Sorry, I don't know the name of the artist who created this particular tentmaker applique. It's another example of an image formed using arabic letters, although this one looks a bit more like it's cheating to me.
To answer some questions and comments about yesterday's post. I have actually watched an older man sitting cross-legged on the floor doing needle-turn applique at quite a rapid clip. Much faster than I work. The applique is traditionally done by men, passed down from father to son in particular.
One time I was down at Tentmaker Street I saw a pretty young blonde woman sitting side by side with one of the men as they both worked on an applique. I so wanted to stop and ask questions, but didn't want to be rude.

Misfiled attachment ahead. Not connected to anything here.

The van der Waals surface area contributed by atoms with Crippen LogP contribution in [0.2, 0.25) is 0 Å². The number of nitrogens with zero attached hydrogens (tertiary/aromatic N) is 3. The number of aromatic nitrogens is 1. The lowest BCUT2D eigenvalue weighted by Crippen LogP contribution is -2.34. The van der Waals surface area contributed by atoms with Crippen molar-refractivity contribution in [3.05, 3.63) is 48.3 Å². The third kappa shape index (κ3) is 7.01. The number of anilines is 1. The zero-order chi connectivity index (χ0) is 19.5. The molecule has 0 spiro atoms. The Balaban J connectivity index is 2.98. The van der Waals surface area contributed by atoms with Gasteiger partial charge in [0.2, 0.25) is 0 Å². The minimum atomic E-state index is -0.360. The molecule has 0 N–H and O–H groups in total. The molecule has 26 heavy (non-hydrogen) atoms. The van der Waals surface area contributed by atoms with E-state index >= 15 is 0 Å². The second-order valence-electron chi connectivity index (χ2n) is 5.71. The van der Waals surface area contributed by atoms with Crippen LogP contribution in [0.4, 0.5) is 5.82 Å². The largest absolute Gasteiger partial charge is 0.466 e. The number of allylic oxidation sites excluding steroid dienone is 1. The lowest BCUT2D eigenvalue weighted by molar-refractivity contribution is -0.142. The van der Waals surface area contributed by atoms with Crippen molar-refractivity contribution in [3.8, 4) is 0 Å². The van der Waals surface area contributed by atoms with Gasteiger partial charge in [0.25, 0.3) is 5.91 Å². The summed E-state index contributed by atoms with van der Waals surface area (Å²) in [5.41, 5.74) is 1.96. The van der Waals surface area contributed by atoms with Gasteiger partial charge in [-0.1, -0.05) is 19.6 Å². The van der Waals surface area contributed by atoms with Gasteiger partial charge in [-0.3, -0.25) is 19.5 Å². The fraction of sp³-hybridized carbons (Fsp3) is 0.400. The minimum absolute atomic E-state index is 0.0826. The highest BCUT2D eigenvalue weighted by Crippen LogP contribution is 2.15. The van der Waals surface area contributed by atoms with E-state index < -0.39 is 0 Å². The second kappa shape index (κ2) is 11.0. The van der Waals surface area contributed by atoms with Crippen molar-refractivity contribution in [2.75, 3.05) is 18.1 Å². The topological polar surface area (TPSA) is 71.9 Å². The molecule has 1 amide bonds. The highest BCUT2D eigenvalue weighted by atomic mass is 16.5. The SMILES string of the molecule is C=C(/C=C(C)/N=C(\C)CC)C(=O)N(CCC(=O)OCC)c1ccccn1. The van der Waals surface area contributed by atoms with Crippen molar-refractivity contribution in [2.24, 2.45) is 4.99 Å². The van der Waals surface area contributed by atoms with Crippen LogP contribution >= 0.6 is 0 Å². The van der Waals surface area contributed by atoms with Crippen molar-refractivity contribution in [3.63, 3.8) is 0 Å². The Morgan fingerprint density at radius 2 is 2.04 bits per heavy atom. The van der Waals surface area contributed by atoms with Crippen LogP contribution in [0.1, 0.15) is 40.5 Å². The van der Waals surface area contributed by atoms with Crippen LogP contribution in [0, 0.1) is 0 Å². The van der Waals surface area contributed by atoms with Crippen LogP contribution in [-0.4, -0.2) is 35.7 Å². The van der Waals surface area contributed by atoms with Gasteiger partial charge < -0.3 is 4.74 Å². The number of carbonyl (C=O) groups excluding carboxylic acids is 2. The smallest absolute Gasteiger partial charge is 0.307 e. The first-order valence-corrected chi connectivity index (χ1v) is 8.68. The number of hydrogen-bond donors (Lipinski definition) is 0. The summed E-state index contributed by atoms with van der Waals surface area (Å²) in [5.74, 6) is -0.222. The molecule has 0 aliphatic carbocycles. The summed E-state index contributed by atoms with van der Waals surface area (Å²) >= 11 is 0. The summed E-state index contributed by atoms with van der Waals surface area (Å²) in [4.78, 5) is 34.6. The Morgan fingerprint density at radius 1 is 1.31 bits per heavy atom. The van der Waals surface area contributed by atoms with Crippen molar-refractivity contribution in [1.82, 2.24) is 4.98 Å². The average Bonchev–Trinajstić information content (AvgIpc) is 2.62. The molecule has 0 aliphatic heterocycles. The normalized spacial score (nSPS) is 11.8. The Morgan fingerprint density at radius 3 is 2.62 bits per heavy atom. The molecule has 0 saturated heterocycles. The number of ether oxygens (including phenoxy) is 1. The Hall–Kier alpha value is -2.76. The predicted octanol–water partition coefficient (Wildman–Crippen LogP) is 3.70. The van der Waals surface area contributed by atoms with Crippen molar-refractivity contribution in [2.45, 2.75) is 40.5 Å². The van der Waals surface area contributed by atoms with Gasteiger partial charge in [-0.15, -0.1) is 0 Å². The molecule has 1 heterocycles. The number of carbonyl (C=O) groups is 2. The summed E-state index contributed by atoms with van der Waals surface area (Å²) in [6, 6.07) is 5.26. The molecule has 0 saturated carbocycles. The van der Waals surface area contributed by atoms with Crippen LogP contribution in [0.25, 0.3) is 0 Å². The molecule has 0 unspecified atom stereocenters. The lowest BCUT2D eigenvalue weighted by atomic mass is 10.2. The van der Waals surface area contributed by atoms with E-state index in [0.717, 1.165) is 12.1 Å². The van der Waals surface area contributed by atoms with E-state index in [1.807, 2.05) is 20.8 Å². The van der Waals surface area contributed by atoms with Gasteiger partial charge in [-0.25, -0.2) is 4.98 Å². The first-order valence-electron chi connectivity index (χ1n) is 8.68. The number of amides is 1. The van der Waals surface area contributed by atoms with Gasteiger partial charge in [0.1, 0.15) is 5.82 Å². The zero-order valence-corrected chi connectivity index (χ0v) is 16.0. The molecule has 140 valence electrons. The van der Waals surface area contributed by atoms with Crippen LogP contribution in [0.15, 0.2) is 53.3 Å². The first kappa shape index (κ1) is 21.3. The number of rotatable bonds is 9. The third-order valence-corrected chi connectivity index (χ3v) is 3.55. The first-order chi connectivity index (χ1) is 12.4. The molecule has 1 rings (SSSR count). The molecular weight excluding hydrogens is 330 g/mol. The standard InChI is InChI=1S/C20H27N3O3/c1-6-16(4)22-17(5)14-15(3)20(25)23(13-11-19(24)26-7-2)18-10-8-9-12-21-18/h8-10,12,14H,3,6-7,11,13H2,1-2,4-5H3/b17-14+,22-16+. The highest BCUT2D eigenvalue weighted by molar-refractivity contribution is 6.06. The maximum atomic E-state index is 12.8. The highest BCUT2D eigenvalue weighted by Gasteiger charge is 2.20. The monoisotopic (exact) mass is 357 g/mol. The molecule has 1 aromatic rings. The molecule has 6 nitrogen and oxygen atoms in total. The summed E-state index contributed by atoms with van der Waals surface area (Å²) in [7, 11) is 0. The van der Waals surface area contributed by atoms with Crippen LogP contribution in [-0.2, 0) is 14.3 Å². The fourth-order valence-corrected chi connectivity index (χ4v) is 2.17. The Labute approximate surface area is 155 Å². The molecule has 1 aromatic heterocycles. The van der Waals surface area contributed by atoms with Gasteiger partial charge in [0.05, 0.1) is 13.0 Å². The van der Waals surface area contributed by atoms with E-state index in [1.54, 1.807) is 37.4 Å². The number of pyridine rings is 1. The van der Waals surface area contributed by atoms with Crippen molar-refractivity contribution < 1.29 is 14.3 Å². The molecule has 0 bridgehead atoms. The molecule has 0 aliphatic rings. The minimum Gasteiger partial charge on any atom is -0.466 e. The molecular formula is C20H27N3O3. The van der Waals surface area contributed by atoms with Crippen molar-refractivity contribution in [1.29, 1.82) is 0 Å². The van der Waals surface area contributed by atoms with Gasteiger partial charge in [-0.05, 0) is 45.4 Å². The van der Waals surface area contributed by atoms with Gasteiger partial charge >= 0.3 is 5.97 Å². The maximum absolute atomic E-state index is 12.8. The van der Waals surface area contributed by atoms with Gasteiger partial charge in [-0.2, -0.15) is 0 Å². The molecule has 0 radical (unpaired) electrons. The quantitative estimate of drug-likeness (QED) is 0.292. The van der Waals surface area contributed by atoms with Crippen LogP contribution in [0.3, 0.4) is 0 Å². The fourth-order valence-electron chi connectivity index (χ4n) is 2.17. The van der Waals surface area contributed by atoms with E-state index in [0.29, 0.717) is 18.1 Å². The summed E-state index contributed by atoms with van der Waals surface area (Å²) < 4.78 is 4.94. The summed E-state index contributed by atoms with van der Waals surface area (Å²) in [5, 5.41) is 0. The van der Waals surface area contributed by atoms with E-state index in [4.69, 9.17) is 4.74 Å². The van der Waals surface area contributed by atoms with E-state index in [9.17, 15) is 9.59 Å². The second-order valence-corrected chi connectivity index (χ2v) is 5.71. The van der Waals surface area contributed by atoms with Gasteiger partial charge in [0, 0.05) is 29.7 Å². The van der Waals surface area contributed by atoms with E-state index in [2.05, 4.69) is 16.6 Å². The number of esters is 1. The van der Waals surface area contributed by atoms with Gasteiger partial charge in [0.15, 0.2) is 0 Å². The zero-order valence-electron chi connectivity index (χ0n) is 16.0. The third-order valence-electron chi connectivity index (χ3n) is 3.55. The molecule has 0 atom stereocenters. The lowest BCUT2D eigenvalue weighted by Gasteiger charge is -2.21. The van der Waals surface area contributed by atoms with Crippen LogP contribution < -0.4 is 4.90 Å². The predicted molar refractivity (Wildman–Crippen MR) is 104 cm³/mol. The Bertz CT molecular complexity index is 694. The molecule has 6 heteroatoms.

Remember a while back I showed you the inside of Fattoh and Sons applique shop? Well, they did the illustrations for a book on Goha, a middle eastern character that I only know of from the appliques I've seen. An article about the book can be found here. And yes, I know in the article the name of the shop is written as Fatouh but that's the problem with transliterating from arabic to english. Even on government signs you'll see placenames transliterated inconsistently into English. Anyway, I used the exact spelling from the business card they gave me.
For anyone who wants to see more examples of tentmaker applique, you can use the "search this blog" funtion in the upper left of this blog. That works pretty darn well. You can use the term "tentmaker" and get almost every post I've written on the subject.
Debbie, we don't have a chat room, but we certainly chat with one another through our blog entries and comments. Just start a blog and you can come play with us.